In Louisiana, where Women With a Vision organizes with low-income African-American women, many of whom are living with HIV, a focus on medical advances doesn't address the ways in which HIV criminalization has been used a prosecutorial tool. Nia Weeks, Women With a Vision's policy director, pointed out to TheBody.com that the New Orleans district attorney threatens to upcharge (or increase the criminal charges) or to use the state's habitual offender laws to coerce people to plead guilty. Weeks, who previously worked as a public defender, described one client who was charged with domestic abuse and battery, including the accusation of a bite. The prosecutor's office threatened to add the charge of intentional exposure to HIV if Weeks' client did not plead guilty to the domestic abuse and battery charge. It did not matter that the man that she allegedly bit, her soon-to-be ex-husband, was also HIV positive. What mattered was that, under Louisiana law, if she were convicted of intentional exposure, she would face not only a 10-year prison sentence but also placement for life on the state's sex offender registry. HIV criminalization is "part of a whole system of forcing pleas to not harm yourself more," stated Weeks.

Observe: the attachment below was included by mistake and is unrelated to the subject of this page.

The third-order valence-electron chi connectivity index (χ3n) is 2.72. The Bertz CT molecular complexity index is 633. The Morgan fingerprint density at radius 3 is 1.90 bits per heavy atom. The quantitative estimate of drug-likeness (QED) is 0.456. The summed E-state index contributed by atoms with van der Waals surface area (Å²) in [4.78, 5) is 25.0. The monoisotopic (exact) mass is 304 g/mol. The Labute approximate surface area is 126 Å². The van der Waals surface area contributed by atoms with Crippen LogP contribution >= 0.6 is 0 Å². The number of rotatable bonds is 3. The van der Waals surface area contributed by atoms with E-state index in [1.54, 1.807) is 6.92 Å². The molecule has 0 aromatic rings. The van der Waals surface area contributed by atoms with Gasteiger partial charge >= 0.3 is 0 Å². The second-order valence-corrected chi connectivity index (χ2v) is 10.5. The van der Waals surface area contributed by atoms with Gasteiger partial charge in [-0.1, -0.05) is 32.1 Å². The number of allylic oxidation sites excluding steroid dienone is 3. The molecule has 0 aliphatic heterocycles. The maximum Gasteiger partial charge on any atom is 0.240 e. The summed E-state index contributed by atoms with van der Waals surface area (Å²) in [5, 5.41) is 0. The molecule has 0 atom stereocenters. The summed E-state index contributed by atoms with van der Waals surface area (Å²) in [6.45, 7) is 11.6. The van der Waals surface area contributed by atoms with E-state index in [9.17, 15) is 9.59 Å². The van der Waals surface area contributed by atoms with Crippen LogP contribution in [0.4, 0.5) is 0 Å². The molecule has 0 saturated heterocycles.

Furthermore, a focus on treatment and undetectable viral loads fails to address people's precarious access to health care, access that may be further undercut as the GOP pushes to repeal or undermine the ACA.
Even with the ACA, Weeks noted, "people can very easily find themselves off the health care system in the blink of an eye." All it takes is a missed bus or a family emergency that results in a missed Medicaid appointment, she explained. That missed appointment leads to the loss of Medicaid, leading to the loss of access to medications. In other words, health care access is already precarious. Cutting the ACA means that even fewer people will have access to the health care and medications that could make their viral loads undetectable.
"The ultimate goal is decriminalization, period," declared Weeks. "There's all the pieces that are helpful and steps forward, but it won't be done until HIV is decriminalized."
Victoria Law is a freelance writer and editor. Her work focuses on the intersections of incarceration, gender and resistance. She is the author of Resistance Behind Bars: The Struggles of Incarcerated Women. You can find more of her work at Victorialaw.net.